There were many human-rights abuses in the context of the Sochi Olympics. They included the exploitation of migrant workers, forced evictions as well as harassment and arrest of activists and journalists who were critical of the government’s Olympic preparations.
Human Rights Watch documented the abuse and exploitation of migrant workers employed on all major Olympic sites. Employers failed to pay wages and provide employment contracts, they withheld passports, forcing workers to remain in exploitative situations, and they required excessive working hours.
Ample evidence of these abuses was published by Human Rights Watch and other human-rights organisations, but for years the Russian authorities failed to hold employers accountable. The IOC stood by, reluctant to put pressure on the Russian authorities.
Only a month before Sochi’s opening ceremonies, there finally was some reckoning for the workers. Dmitri Kozak, the Russian deputy prime minister who was responsible for the Games, announced that labour inspections in late 2013 had uncovered that several companies had failed to pay employees a total sum equivalent of more than $ 8 million. Kozak promised the money would be paid.
Thanks to these inspections, many workers were paid who otherwise would not have been. But it was far too little and much too late for thousands of workers who had toiled for years. Most had already left Sochi, and many had been deported by the Russian authorities before the Games.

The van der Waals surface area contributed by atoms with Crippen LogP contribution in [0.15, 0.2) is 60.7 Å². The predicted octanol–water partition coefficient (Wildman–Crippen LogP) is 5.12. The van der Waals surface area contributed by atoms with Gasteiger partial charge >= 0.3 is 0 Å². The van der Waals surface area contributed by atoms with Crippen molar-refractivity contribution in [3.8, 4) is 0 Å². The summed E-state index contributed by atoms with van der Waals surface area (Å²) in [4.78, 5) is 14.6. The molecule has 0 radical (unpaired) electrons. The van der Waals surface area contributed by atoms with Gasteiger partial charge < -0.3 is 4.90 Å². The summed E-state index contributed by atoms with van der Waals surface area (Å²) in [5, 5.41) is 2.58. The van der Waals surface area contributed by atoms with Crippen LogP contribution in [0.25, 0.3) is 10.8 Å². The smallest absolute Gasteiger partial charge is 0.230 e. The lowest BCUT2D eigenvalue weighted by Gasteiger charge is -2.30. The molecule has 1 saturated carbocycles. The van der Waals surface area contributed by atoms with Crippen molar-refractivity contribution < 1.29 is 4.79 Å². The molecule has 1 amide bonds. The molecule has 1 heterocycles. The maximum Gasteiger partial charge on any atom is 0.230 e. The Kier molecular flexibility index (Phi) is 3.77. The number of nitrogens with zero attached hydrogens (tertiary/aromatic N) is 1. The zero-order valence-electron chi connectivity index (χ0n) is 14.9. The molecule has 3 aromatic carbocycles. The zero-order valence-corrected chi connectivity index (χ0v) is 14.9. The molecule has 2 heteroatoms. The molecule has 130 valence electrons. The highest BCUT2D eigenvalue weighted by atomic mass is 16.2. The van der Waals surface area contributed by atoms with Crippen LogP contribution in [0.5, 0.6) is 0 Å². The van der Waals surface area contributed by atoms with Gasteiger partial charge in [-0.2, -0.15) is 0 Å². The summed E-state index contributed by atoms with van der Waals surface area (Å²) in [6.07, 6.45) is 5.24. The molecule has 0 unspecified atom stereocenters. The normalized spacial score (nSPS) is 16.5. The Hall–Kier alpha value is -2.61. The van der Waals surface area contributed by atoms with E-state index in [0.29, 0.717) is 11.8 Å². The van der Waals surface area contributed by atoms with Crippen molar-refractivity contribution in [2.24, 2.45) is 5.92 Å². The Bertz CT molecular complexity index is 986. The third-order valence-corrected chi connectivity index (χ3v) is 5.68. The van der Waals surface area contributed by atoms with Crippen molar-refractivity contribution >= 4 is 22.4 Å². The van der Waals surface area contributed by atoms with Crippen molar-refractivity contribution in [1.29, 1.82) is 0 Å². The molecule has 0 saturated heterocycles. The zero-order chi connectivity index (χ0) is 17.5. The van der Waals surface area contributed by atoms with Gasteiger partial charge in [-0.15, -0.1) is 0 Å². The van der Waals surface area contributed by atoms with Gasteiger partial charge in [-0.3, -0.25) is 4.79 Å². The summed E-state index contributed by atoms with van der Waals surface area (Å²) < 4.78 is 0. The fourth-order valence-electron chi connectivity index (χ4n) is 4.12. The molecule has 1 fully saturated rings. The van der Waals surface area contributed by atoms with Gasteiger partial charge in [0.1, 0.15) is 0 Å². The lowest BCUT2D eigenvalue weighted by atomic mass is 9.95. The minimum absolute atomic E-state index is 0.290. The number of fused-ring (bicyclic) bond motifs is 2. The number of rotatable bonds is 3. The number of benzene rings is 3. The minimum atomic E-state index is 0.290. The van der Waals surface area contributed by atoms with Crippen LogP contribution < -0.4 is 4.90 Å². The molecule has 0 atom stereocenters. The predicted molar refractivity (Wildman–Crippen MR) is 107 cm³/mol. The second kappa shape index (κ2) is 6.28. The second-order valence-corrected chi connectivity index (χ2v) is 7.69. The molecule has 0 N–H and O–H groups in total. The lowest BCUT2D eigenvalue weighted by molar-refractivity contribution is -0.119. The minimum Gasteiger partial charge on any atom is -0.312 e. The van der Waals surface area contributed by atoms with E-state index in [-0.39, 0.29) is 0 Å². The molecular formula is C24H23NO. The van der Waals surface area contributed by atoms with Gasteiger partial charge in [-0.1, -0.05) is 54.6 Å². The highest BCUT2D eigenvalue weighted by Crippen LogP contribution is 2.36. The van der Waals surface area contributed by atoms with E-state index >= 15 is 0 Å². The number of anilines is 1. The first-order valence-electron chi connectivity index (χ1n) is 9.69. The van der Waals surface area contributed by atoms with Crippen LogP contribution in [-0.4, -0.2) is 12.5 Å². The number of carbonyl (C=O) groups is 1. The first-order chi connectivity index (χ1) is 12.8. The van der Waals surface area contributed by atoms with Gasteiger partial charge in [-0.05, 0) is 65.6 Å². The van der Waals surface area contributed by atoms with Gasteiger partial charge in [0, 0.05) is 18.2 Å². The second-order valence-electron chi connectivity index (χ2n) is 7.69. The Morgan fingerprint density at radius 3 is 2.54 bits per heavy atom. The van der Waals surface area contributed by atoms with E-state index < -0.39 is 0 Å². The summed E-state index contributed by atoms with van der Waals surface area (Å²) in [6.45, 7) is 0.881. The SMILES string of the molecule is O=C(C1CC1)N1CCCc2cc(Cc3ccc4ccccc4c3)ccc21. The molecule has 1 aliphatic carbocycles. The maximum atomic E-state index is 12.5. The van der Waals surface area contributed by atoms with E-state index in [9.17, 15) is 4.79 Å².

Another aspect that must not be forgotten is the harassment of environmental activists and other critics of the Games, including the imprisonment of Evgeny Vitishko, who was especially vocal. Moreover, there were multiple incidents of interference with journalists who reported on social concerns and other issues related to the Games. Most blatantly, the police pursued two Norwegian TV journalists and detained them several times in November 2013.
Sochi’s painful legacy also includes the forced eviction of dozens of residents who had to make way for Olympic venues and infrastructure. Moreover, devastation caused by Olympic construction work in the sleepy mountain village of Akhshtyr must be mentioned. Drinking water wells were destroyed, and key road links were severed. Many villagers could not get to work and school anymore. The IOC made some efforts to mitigate the damage, but ultimately passed things on to local officials who proved reluctant to act.
Steps remain to be taken to compensate for the damage done in Sochi. It is essential – and feasible – to avoid such abuses in the future in the context of Olympic Games. Even the IOC seems to be waking up to this fact. Less than a year after Sochi, IOC President Bach put in place potentially meaningful reforms. Starting with the 2022 Olympics, host city contracts will include more protections for the environment, labour rights and non-discrimination.
Success will obviously depend on how serious the IOC is about implementing its commitments. It must assume full responsibility for ensuring human-rights protections in relation to Olympic Games and respond to violations, including ahead of the Summer Games in Rio a few months away. FIFA would also do well to learn lessons, not least because Russia will host the next World Cup in 2018. Only when major sporting organisations take their responsibility for human rights seriously may there be a silver lining to Sochi’s troubled legacy.
Jane Buchanan is associate director for Europe and Central Asia at Human Rights Watch and led the organisation’s research into abuses linked to the Sochi Winter Olympics from 2009–2014.